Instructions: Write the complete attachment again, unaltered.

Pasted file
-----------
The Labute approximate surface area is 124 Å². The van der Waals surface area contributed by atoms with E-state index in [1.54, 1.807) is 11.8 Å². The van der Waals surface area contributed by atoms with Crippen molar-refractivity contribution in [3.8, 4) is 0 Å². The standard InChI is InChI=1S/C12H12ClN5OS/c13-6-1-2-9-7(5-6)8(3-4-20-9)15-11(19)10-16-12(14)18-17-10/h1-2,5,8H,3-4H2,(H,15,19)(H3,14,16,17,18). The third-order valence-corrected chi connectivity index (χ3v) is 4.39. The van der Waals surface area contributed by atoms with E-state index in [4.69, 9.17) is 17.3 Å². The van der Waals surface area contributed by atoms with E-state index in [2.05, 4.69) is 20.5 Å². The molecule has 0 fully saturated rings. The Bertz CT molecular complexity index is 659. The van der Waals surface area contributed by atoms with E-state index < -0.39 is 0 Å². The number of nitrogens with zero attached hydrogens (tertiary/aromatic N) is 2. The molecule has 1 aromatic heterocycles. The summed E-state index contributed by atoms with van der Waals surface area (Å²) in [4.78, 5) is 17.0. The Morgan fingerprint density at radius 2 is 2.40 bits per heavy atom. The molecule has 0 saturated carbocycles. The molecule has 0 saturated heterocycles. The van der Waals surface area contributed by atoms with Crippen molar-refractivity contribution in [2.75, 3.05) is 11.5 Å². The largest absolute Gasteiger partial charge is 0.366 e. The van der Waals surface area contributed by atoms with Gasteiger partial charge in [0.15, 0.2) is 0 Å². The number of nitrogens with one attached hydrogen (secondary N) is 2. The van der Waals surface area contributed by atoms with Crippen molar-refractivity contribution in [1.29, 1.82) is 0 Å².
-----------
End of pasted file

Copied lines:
The Labute approximate surface area is 124 Å². The van der Waals surface area contributed by atoms with E-state index in [1.54, 1.807) is 11.8 Å². The van der Waals surface area contributed by atoms with Crippen molar-refractivity contribution in [3.8, 4) is 0 Å². The standard InChI is InChI=1S/C12H12ClN5OS/c13-6-1-2-9-7(5-6)8(3-4-20-9)15-11(19)10-16-12(14)18-17-10/h1-2,5,8H,3-4H2,(H,15,19)(H3,14,16,17,18). The third-order valence-corrected chi connectivity index (χ3v) is 4.39. The van der Waals surface area contributed by atoms with E-state index in [4.69, 9.17) is 17.3 Å². The van der Waals surface area contributed by atoms with E-state index in [2.05, 4.69) is 20.5 Å². The molecule has 0 fully saturated rings. The Bertz CT molecular complexity index is 659. The van der Waals surface area contributed by atoms with E-state index < -0.39 is 0 Å². The number of nitrogens with zero attached hydrogens (tertiary/aromatic N) is 2. The molecule has 1 aromatic heterocycles. The summed E-state index contributed by atoms with van der Waals surface area (Å²) in [4.78, 5) is 17.0. The Morgan fingerprint density at radius 2 is 2.40 bits per heavy atom. The molecule has 0 saturated carbocycles. The molecule has 0 saturated heterocycles. The van der Waals surface area contributed by atoms with Crippen molar-refractivity contribution in [2.75, 3.05) is 11.5 Å². The largest absolute Gasteiger partial charge is 0.366 e. The van der Waals surface area contributed by atoms with Gasteiger partial charge in [0.15, 0.2) is 0 Å². The number of nitrogens with one attached hydrogen (secondary N) is 2. The van der Waals surface area contributed by atoms with Crippen molar-refractivity contribution in [1.29, 1.82) is 0 Å².